From the 60s to perhaps the early 90s, one make dominated the big-truck industry. Be it a plain 6-wheeler, an extended 10-wheeler or a prime mover of the somewhat intimidating “Treler Panjang”, the Mercedes-Benz 911 was the favorite workhorse of choice for the haulage business owners as well as the drivers. Per my reckoning, it probably carted off more than 50% of the market share.
My dad and two of my uncles were lorry drivers before, and they were huge fans of the big Merc. Whether it was negotiating tight hairpin turns or labouring the steep gradients of Bukit Berapit, no assignment was too tough for the 911.
As a mechanical engineer, I loved classic MB diesel engine sound which it emitted, and that of the triumphant release of excess air from the airbrakes (it sounded like “chhhh”). They were music to my ears.
The external packaging looks more or less the same as before, but inside emaciation seems to have set in on our beloved sweet old thing.
In the later part of 2016, Toblerone decided to send its signature triangular-section chocolate through a “Before-and-After” slimming course in what its claims to be a much-needed cost-cutting exercise. So, the Alpine peaks are still as high, but narrower, and the valleys are now twice as wide.
Though one may or may not have to pay more, but will surely get more air and less chocolate. Sounds like a very familiar theme these days.
I have not bought a bar of the new Tobie yet, but surely the old, better-endowed version would be missed by many.
Before the advent of Sports Toto, Magnum 4D , etc, it seemed that dreams were limited in number to 1000. Of course that applied only to the folks with incurable gambling propensities coded into their DNA.
I recall that historical pink booklet, known as [千字图],or “Thousand Character Map”. It was revered like a religious book by die-hard punters. Inside were exactly 1000 pictograms, labelled 000 to 999. Each depicted a unique object (both animate and inanimate) or a situation.
Waking up from a dream, adherents would quickly grab that “sacred” book and search for the pictograms which best matched their dreams. Guess the next move? Bets would be placed with their favourite bookies for the three-digit numbers which the respective pictograms were assigned. It mattered not if no strikes were made. There was always the next dream.
Each of the 3888 units of dwelling in the 9 blocks of flats gave thousands of economically-disadvantaged folks a home – well, no buffaloes roamed, and no deer and antelopes played, but never mind.
They were tiny, averaging only 360 sq feet! Built in the mid-to-end 1960s, the Rifle Range Flats, Penang, were the first high-rise apartments in the state. I still remember watching intently from the adjacent Batu Gantong cemetery as the pre-cast concrete slabs were lifted up by cranes and put into place. Many people in Penang wondered if this kind of ‘Lego block’ assembly technique was safe.
Well, nearly 50 years have gone by, and they are still standing there as solid as ever. Unfortunately the super-high density design spawned many social problems that have worsened over the years.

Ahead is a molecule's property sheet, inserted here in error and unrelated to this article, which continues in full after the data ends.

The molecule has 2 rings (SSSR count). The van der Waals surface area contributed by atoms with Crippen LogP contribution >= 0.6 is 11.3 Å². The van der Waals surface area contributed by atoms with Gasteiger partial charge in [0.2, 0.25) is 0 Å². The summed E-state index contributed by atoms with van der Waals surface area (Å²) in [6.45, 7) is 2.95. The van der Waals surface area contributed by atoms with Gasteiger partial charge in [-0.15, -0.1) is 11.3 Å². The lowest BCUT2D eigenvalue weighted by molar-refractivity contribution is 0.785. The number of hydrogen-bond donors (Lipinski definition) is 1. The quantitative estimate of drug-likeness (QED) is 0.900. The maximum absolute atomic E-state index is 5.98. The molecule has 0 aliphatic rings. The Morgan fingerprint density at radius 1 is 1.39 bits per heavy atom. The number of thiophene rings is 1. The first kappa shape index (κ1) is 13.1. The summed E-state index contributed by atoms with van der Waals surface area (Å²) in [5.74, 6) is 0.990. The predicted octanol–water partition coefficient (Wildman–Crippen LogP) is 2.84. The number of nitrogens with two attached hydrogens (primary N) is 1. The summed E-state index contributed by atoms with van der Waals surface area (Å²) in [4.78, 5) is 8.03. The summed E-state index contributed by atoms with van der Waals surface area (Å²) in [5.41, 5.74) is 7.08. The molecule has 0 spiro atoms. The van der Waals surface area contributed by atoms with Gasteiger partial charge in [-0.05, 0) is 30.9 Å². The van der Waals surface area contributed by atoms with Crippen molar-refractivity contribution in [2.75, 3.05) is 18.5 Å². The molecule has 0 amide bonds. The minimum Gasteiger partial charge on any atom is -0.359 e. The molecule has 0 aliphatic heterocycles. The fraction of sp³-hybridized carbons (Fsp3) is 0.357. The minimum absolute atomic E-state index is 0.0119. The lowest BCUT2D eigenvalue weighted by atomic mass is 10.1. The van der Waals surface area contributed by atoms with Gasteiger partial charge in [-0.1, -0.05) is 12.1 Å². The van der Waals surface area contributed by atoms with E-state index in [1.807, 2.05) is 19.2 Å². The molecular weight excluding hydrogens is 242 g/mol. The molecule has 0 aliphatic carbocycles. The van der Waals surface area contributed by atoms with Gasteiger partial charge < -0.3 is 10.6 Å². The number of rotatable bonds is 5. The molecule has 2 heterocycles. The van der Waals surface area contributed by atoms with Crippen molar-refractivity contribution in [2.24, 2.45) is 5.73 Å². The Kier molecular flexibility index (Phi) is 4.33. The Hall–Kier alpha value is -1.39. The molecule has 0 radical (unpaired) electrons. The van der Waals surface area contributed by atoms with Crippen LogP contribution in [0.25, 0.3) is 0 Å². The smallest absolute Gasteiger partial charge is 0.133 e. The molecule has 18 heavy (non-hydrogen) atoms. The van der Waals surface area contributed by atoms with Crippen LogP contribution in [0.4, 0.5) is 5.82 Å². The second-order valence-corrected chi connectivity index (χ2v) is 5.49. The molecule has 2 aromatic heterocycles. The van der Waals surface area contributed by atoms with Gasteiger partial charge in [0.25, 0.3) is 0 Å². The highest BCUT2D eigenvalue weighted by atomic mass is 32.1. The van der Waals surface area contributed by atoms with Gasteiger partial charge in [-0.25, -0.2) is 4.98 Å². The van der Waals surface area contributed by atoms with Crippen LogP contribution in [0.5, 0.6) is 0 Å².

I believe the Federal government has a plan to demolish these flats and re-develop the area.
Make it yellow, sticky and lemak. And don’t forget the Curry Chicken, please. Folks, remember the Nasi Kunyit of old?
Long before pathetic western cakes became incomprehensibly (to me, at least) fashionable, the successful completion of the first month on Earth for a baby was celebrated with the preparation and serving of Nasi Kunyit – which is steamed glutinous rice, laced with santan and colored with turmeric, and stuffed with some pepper corns.
When eaten with thick Chicken Curry ( I preferred to add a little fine sugar), it was scrumptiously yummy yum yum! Of course at that time carbophobia was not yet invented, so no one was worried nor had any guilt-hangovers!
I remember that Nasi Kunyit was also a favorite serving on other festive occasions – as and when there was reason to get “high” other than Full Moons.
I loved to drive up and down Peninsular Malaysia, especially at night, even though there was no PLUS* yet. Before embarking on each drive, my dad would pass me two bottles of Brand’s Essence of Chicken. Said he, “Drink before you drive and along the way; good for staying alert”
What to me was essentially watered-down chicken in a bottle was highly valued and venerated by many folks of that time. (Not sure if that is still true today). Many nursing mothers were required to consume at least one bottle a day. Apparently, it was also the magic brew that helped students to score high marks in exams.
Ok for me, but some people find the taste and smell awful. Nonetheless, it is the epitome of an immensely successful branding campaign.
note : PLUS = abbreviation for Project Lebuhraya Utara Selatan, or the North-South Highway in Malaysia
32 years have rolled by since Dr M’s brainchild drove off the assembly line at Shah Alam — heralding the arrival of a new chapter in Malaysia’s industrial capability. A bold move indeed.
But right from the beginning, it was dismissed by Malaysians from all roads of life. They ridiculed it and invented names like “Potong Harga”, “Ben Dan Sha Gua” (笨蛋傻瓜), etc to mock it.
I drove a 1991 SAGA model, and later, an ISWARA model before. True, there were minor irritations here and there. Most infamously, the power windows never failed to malfunction after 2 months. There was not much by way of refinement, but on the whole they were quite reliable.
Nevertheless. after 3 decades, the saga continues, as Proton struggles to gain acceptance and trust from Malaysians. Will national disdain one day become national pride?